The Tibetan girl Ani Lochen, renowned as Jetsunma Shukseb, (1865-1951) was a woman master of Chöd. She was born in Rewalsar, India, and her connection was mainly to the Drukpa Kagyu and Nyingma lineages. From childhood, Jetsunma Shukseb was a diligent practitioner. Her mother was also a devoted practitioner, who accompanied her daughter on many pilgrimages and encouraged her practice. When she visited Ladakh as a little girl, the King and everyone wept in tears after seeing Jetsunma Shukseb reciting mantras, her visible devotion was so great!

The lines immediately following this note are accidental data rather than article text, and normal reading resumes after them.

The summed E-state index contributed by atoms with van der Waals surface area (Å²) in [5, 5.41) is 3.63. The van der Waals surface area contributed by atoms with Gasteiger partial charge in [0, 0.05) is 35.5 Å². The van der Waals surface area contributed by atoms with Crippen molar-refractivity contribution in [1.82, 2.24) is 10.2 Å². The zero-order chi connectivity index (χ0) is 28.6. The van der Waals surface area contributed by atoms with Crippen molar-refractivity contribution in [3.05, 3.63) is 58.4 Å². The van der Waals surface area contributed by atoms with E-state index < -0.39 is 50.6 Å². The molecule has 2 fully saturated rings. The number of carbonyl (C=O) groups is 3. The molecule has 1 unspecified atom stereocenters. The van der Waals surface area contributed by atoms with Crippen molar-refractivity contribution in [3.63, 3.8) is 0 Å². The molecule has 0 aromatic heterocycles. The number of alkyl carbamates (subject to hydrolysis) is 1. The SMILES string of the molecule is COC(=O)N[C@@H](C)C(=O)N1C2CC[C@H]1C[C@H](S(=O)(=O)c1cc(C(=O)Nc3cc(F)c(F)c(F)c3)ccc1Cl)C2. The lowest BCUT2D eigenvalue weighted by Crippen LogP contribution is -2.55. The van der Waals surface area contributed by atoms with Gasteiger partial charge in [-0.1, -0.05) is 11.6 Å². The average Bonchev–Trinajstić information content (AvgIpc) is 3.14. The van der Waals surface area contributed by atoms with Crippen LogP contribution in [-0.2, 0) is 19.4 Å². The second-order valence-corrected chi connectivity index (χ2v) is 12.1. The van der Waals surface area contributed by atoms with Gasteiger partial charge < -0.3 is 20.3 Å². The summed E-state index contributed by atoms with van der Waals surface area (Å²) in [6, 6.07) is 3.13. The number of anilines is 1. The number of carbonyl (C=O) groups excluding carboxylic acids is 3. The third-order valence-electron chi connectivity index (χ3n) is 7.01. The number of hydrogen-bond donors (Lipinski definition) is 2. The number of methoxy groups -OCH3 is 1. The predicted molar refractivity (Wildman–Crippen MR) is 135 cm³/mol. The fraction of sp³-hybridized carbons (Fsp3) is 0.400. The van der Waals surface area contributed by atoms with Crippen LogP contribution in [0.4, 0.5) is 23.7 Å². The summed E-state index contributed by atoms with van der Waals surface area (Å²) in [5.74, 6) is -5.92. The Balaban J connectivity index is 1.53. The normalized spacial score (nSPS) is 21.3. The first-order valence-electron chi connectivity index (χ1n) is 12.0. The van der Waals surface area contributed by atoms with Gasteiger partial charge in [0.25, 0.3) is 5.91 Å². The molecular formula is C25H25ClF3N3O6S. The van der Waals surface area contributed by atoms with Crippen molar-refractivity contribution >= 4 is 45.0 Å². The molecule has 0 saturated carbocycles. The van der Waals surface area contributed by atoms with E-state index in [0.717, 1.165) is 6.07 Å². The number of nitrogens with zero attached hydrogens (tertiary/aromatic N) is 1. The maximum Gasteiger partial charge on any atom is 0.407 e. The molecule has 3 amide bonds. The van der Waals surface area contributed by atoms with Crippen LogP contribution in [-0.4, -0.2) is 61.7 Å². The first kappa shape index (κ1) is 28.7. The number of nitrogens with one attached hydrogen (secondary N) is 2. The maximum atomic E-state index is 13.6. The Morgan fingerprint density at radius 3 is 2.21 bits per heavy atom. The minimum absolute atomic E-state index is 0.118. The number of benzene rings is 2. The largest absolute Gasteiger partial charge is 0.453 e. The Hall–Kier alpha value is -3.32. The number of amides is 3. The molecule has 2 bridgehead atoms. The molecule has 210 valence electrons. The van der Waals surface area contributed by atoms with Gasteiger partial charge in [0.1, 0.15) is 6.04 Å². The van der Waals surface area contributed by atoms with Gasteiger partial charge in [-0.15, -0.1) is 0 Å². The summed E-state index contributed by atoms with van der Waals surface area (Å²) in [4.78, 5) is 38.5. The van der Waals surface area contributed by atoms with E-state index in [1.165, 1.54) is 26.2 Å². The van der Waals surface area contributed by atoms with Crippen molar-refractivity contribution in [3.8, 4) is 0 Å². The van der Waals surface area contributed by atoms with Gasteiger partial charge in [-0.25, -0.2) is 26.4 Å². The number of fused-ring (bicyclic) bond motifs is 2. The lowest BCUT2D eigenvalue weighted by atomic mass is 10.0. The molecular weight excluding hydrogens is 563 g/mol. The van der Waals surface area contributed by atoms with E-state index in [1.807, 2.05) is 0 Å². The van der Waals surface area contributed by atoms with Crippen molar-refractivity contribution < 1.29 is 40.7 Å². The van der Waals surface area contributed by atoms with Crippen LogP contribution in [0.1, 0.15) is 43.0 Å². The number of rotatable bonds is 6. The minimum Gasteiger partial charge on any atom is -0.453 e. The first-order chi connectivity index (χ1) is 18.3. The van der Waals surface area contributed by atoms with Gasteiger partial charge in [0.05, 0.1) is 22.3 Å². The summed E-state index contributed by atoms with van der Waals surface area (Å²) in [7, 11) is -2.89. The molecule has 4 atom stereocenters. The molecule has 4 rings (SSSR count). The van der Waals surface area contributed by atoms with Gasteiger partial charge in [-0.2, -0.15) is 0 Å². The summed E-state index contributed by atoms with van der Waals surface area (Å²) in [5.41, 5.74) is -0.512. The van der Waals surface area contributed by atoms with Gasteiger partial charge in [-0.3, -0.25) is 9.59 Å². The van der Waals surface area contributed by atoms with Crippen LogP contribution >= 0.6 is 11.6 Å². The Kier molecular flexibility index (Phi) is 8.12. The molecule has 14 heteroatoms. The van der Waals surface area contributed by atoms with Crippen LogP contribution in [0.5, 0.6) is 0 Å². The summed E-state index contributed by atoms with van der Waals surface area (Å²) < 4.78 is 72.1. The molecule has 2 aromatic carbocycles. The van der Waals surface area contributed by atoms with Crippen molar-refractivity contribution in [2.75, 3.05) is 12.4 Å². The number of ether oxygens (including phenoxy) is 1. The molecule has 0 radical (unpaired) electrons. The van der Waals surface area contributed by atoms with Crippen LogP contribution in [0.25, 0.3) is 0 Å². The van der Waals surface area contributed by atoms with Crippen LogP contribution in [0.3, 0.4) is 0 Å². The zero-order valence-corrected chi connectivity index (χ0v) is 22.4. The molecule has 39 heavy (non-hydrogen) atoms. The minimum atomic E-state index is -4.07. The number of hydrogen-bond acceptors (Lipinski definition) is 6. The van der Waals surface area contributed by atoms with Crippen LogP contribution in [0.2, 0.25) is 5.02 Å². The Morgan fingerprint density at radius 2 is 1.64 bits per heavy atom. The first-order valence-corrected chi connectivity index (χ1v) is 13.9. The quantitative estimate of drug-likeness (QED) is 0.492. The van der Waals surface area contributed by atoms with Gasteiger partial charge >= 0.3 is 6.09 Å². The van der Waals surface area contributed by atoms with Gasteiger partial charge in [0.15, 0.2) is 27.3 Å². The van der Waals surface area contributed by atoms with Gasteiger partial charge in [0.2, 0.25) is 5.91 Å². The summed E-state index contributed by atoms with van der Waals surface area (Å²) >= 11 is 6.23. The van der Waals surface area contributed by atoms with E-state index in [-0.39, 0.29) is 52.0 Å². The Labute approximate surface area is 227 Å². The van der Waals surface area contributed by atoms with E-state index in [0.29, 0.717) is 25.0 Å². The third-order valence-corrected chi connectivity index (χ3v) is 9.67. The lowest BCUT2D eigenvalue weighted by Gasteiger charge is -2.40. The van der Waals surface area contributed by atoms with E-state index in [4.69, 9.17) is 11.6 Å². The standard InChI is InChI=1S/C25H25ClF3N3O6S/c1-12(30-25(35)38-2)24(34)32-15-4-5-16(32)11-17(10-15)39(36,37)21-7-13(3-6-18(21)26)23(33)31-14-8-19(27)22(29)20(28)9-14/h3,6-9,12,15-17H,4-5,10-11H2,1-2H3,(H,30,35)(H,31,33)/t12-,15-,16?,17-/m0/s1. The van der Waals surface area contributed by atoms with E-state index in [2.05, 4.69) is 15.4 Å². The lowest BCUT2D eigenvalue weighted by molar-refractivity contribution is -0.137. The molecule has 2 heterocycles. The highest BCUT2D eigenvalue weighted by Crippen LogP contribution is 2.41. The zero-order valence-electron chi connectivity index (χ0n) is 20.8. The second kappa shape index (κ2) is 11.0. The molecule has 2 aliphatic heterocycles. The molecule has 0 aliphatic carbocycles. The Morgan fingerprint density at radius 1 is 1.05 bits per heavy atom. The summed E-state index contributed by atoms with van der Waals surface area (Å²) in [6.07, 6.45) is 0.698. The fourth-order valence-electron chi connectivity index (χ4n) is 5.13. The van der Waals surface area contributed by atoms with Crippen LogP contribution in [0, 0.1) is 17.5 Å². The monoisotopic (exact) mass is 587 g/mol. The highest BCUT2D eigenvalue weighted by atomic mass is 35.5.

The four noble truths are central to all flavours of Buddhism: (1) There exists suffering, or Ð²Ð‚?unsatisfactoriness,Ð²Ð‚™ (2) this suffering arises from desire or Ð²Ð‚?thirst,Ð²Ð‚™ (3) the cessation of suffering is nirvana, and (4) the noble eightfold path is the way to nirvana. It is important to note that suffering arises from more or less everything in lifeÐ²Ð‚"pleasurable experiences as well as pain. Our senses lead us to desires which lead us to attachments and existence (rebirth) and existence is necessarily suffering. The world is transitoryÐ²Ð‚"there is nothing stable to grasp on to. In ignorance we think the self is enduring, but it too is at most a chain of passing states. The self is conventional. This lack of suitable objects for our grasping leads to our sufferingÐ²Ð‚"seeing the world as it really is hurts. This idea is compatible with NietzscheÐ²Ð‚"Buddhism and his philosophy identify the same unsettling lack of meaning in the world. But they prescribe different cures. Buddhist practices are intended to break this cycle of desires and suffering by removing desireÐ²Ð‚"willing not to will. In Zen Buddhism there is also the idea of wu weiÐ²Ð‚"actionless actionÐ²Ð‚"that describes a sort of immersion in the natural flow of the world, rather than willed action. This is one of the inherent contradictions of Buddhism but it could also be described as Ð²Ð‚?life